The History of Harley Davidson Motorcycles



Today, Harley Davidson motorcycles are a household name, but it hasn't always been that way. It began way back in 1901, when a young man named William S. Harley had a vision for attaching an engine to a bicycle.

William had a friend named Arthur Davidson who embraced his concept. Together, they began working endless hours in a small wooden shed, with the words "Harley Davidson" scrawled on the door. By 1903, they rolled out the first production Harley Davidson motorcycle.

The legendary "Bar and Shield" logo became the defining symbol of Harley Davidson motorcycles in 1910. The logo is representative of strength and ruggedness. The design was patented in 1911 and continues to be used today.

In 1920, motorcycle racing legend, Leslie "Red" Parkhurst, broke numerous speed records on a Harley Davidson racing motorcycle. Each time Parkhurst won a race, he would carry a pig on a victory lap and it was during this time the term "hog" became associated with Harley Davidson motorcycles.

During World War I nearly half of the Harley Davidson motorcycles produced were sold to the United States Army. Throughout the 1920s, major changes took place to the design. The most notable was the change in the gas tank, which was switched to the now infamous teardrop shape. In 1928, Harley Davidson introduced the first twin-cam engine and front wheel brakes. These modifications allowed Harley Davidson motorcycles to reach speeds in excess of 85 mph.

Throughout the 1930s, Harley Davidson motorcycles continued to break speed records and won multiple awards. Harley Davidson further expanded into commercial and police vehicles through the introduction of the three-wheel Servi-Car.

Appearance changes were made to Harley Davidson motorcycles and included the famous "eagle" design, which was painted on all Harley Davidson gas tanks. During this time, the trademark 1340 cc engine was introduced and the "Knucklehead" motorcycle was launched.

Between the years of 1941 through 1945, Harley Davidson ceased civilian production of motorcycles and focused solely on providing reliable motorcycles to the U.S. Armed Forces during World War II.

When civilian production resumed, Harley Davidson motorcycles were in high demand. The organization expanded and purchased the A.O. Smith Propeller Plant to be used as a machine shop. Here they manufactured motorcycle parts and shipped them to the factory for final assembly.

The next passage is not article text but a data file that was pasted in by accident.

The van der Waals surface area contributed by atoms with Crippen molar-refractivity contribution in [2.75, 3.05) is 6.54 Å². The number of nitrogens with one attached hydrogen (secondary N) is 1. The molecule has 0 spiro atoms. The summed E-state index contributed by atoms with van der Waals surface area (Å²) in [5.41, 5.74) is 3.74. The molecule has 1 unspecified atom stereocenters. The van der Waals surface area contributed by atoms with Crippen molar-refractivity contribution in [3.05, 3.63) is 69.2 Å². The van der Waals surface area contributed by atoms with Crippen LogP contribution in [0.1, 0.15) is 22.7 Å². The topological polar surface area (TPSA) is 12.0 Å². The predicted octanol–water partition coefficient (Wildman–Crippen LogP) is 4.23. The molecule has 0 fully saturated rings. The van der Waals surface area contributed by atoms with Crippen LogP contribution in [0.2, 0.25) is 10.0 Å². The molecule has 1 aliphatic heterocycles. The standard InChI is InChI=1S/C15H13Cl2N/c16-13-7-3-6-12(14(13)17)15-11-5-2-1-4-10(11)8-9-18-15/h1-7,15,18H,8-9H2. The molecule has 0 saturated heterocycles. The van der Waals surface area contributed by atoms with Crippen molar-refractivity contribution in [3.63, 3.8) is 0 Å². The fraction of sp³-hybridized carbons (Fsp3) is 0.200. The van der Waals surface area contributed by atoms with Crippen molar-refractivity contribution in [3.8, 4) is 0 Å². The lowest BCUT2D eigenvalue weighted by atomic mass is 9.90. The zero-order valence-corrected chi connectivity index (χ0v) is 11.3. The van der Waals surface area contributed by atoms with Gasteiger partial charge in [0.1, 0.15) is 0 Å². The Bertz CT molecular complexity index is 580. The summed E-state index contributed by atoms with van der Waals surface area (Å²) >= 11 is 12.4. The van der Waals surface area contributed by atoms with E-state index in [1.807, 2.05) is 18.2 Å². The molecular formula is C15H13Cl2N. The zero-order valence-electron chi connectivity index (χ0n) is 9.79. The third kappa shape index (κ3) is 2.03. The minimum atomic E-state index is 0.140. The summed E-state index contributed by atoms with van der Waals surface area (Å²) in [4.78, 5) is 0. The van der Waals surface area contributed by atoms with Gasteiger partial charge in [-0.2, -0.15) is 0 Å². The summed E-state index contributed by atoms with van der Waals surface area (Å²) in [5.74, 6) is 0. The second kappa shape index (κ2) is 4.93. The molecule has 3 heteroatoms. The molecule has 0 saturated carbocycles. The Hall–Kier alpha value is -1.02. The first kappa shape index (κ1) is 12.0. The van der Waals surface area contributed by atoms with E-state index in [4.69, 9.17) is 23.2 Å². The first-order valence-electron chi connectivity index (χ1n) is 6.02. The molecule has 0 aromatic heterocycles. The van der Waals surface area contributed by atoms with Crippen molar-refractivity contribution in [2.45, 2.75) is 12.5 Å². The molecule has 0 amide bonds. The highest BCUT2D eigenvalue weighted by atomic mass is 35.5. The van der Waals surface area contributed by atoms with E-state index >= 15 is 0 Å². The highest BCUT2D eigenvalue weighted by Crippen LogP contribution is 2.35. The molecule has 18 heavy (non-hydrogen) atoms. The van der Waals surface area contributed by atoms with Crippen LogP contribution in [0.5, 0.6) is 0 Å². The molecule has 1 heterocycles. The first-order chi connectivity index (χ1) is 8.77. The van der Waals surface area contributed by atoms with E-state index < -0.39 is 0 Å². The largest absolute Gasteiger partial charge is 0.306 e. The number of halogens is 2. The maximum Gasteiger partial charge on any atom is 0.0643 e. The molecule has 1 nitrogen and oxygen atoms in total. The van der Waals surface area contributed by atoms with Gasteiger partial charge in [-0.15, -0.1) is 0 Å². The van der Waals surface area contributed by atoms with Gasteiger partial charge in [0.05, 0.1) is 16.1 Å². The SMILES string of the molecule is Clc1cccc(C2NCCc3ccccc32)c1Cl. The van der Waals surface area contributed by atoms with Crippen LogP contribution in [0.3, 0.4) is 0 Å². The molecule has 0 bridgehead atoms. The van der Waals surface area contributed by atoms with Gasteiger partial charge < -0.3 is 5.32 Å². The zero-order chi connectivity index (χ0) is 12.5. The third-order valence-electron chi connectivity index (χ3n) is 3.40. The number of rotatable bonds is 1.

1947 saw the introduction of the "Panhead" Harley Davidson motorcycle, which was deemed "THE American Motorcycle". Two years later, hydraulic front brakes were introduced on the Hydra-Glide models.

The 1950s were filled with challenges and triumphs. During this time, the British captured nearly 40 percent of the motorcycle market with their ever-popular Triumph motorcycle. Harley Davidson owners knew they would have to get creative if they were to remain at the top.

To compete with the smaller, sportier motorcycles coming from Great British, Harley Davidson developed the side-valve K model with an integrated engine and transmission. Today, the K model is known as the Sportster.

1953 marked the 50th anniversary of Harley Davidson motorcycles. The organization marked this event by creating a special logo which included a "V", with a bar overlaid reading "Harley Davidson" and the words "50 Years American Made". Every motorcycle manufactured in 1954 had a medallion version of the logo placed on the front fender.

During the 60s, Harley Davidson scaled down production and offered the only scooter bike ever produced. It was also during this time that the Sprint model was introduced. Other innovations included the electric starter and the introduction of the "Shovelhead" engines.

The 70s brought about transformation of the Harley Davidson motorcycle. A new Sportster racing motorcycle was introduced in 1970. One year later, the FX 1200 Super Glide cruiser was introduced; along with the first Harley-Davidson snowmobile.

1977 brought the Harley-Davidson Low Rider to the forefront when it was debuted to the public in Daytona Beach. Later in the year, the Café Racer was released.

Last, but not least, Harley Davidson introduced the FXEF Fat Bob in 1979. This bike has dual gas tanks and bobbed fenders. It was featured in Hollywood films and quickly became a favorite of the American public.

During the 80s, Harley Davidson went through considerable internal changes and more attention was focused on motorcycle racing. One of the most notable changes occurred in 1986, when Harley Davidson became listed on the American Stock Exchange.

In the 1990s, Harley Davidson expanded its U.S. operations to include a multi-million dollar paint facility, a new distribution center, power train plant, and production facility. Harley Davidson also opened a new assembly facility Brazil, the first operations outside of the U.S.

Since the beginning of 2000, Harley Davidson has exploded the marketplace with a variety of new and exciting motorcycles. These include the Softail Deuce; the Buell Blast, Firebolt, and Lightning; the Road King Custom; and the Street Glide.

Today, Harley Davidson owns more than 60 percent of the motorcycle market share. Considering their history and reputation, chances are good that Harley Davidson motorcycles will be around for another 100 years.




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